Most Reviled Player: J.J. Redick, Duke
His story has become something of American legend — as transcribed by a Libyan cleric. Armed with a vicious shot, a cocky stride and donned in an unmistakable shroud of Durham blue, Duke sniper J.J. Redick easily earns the Gottlieb Award for the most repugnant figure in all of college hoops.
The scourge of basketball fans along the Atlantic Seaboard, Redick may have no rival in any sport, college or pro, in terms of sheer distastefulness. So what fuels this unabashed display of baller hatred? Well, for one thing — and it deserves second mention — he plays for Duke. Yet, more importantly, and as is often the case with oft-abhorred sharpshooters, facts can be stubborn things.
In a conference of unprecedented slasher talent, Redick, a pure shooter, led the league in scoring by a hefty margin. Averaging over 40 percent from behind the arc, the Blue Devil junior frequently tosses up his finest performances against Duke’s equally capable in-state rivals.
In a pair of games against Wake Forest this season, Redick poured in 33 and 38 points, respectively. Factor in that smug expression plastered across his face after every successful attempt and it’s no wonder Redick is known as the cock of the walk in Durham — and just a cock everywhere else.
Dastardliest deed: Chris Paul, Wake Forest
Although college sports often revolve around the heralded border battle, basketball in North Carolina more closely resembles civil war. During one skirmish in Raleigh less than a month ago, a melee broke out between Wake Forest and N.C. State players over a loose-ball rebound. As soon as the scuffle ended, and the Wolfpack emerged with possession, Demon Deacon point man Chris Paul snuck up behind veteran swingman Julius Hodge and punched him square in the groin.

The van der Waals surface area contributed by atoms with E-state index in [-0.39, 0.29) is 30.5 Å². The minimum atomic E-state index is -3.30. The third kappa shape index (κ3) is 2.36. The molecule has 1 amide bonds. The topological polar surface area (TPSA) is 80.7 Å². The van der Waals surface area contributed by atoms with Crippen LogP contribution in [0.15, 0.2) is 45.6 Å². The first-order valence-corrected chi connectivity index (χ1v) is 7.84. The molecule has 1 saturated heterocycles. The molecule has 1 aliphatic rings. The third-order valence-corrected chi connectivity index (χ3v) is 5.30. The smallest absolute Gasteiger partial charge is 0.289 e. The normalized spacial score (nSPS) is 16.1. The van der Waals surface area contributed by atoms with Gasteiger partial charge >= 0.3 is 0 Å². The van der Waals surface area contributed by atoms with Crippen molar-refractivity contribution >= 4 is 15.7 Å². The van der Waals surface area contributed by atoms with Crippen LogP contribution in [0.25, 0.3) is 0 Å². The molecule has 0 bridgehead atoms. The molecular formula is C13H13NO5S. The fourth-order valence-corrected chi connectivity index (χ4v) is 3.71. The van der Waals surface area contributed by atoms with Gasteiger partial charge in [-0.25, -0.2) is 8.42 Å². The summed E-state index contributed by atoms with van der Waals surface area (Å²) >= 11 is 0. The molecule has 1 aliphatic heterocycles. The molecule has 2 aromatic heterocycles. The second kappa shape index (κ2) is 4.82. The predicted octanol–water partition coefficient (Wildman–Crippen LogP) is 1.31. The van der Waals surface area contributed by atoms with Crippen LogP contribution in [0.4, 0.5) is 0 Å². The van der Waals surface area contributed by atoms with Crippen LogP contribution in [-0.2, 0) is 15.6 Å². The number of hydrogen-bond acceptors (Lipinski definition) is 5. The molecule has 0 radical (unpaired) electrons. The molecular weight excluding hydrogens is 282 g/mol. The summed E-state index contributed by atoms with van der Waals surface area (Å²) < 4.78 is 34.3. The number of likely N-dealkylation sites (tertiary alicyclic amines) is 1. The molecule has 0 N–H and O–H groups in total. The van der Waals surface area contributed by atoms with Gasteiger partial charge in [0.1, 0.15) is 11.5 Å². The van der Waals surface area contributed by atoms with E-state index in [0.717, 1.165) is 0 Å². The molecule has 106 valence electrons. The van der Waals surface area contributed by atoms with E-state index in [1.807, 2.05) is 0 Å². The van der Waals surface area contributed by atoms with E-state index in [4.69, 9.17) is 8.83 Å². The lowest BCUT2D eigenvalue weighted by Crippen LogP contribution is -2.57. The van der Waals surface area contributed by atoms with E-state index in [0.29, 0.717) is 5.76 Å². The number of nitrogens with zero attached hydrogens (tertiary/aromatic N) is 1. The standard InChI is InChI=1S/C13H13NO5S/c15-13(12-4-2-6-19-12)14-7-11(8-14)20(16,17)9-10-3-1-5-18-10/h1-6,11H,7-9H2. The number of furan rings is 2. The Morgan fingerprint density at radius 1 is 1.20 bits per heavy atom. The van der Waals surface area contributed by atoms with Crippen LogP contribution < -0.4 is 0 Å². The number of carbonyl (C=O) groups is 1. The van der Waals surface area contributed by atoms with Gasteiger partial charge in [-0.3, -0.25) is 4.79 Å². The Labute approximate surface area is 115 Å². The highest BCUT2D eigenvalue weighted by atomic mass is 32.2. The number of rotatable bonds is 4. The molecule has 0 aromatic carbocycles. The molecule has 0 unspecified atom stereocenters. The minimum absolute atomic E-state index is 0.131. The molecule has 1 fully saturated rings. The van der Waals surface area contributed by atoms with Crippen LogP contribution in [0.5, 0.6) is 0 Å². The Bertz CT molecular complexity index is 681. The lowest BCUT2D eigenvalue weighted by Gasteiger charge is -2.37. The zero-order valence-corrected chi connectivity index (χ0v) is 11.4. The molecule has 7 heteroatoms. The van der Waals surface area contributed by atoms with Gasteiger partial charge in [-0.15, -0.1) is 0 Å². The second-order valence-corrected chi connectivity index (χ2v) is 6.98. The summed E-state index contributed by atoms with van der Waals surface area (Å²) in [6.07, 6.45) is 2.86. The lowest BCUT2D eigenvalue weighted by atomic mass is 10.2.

Hodge crumpled to the ground, his brother Steve — who stormed out on to the court to raise the initial call of shenanigans — was ejected from the game on Senior Night and Paul eventually hit the game-winning shot. Afterward, a cowardly Paul denied the insufferable act, claiming he held too much respect for Hodge to pull such a stunt. The game film proved otherwise.
After the reels showed Paul guilty, in flagrante delicto, of the cheap shot, the ACC’s golden child earned a slap-on-the-wrist suspension of one game. The incident, however, earned placement in the annals of basketball history as the single most reprehensible on-the-court act in recent memory.
Loudest dropout: P.J. Tucker, Texas
Academic probation is hardly a rarity in the present state of higher education. After all, anyone reading this paper could, with little stretch of the imagination, picture at least one friend sitting at home playing Quarterback Club ’98 on a beer-stained recliner. Why would big-ticket scholarship athletes prove any different?
Because they only have to maintain a passing grade in a comical major long enough to secure a little interest from off campus? Yeah, well, common sense far too often comes at a premium.
Although, whereas most athletes who flunk a class or two make a brief appearance on their school’s sports info department web site, sometimes the affair makes slightly more of a ruckus. With no further ado, the chief ruckus maker of 2005 and the recipient of the Gottlieb Award for biggest dumbass: Longhorn small forward P.J Tucker.
With Texas’ leading scorer and rebounder in the lineup, the Longhorns blasted modest expectations to run amidst the titans of the Big 12. Extending an impressive home win streak — shadowed only by Wisconsin’s — Texas rolled to within striking distance of a conference crown with just weeks left in the regular season.
But it wasn’t to be. Just as the squad began to hit its stride and a bevy of mighty opponents sat on the docket, the troubled Tucker bade a hasty retreat. Suffice it to say, afterward, the Longhorns weren’t worth a warm cup of spit, to use the local vernacular.
Police blotter all-star: Pierre Pierce, Iowa
“Trusting too much to others has been the ruin of many,” goes an old German proverb. Hawkeye head coach Steve Alford apparently never heard that one.
Tagged as a troublemaker following an alleged sexual assault in 2002, swingman Pierre Pierce represented many things to the good people of Iowa. To some he was the future of Hawkeye basketball. To others he signaled the program’s hope for ending a long tournament exile. And to still others, Pierce was an oil stain on the otherwise pristine — if not flat-out ordinary — driveway of Iowa hoops.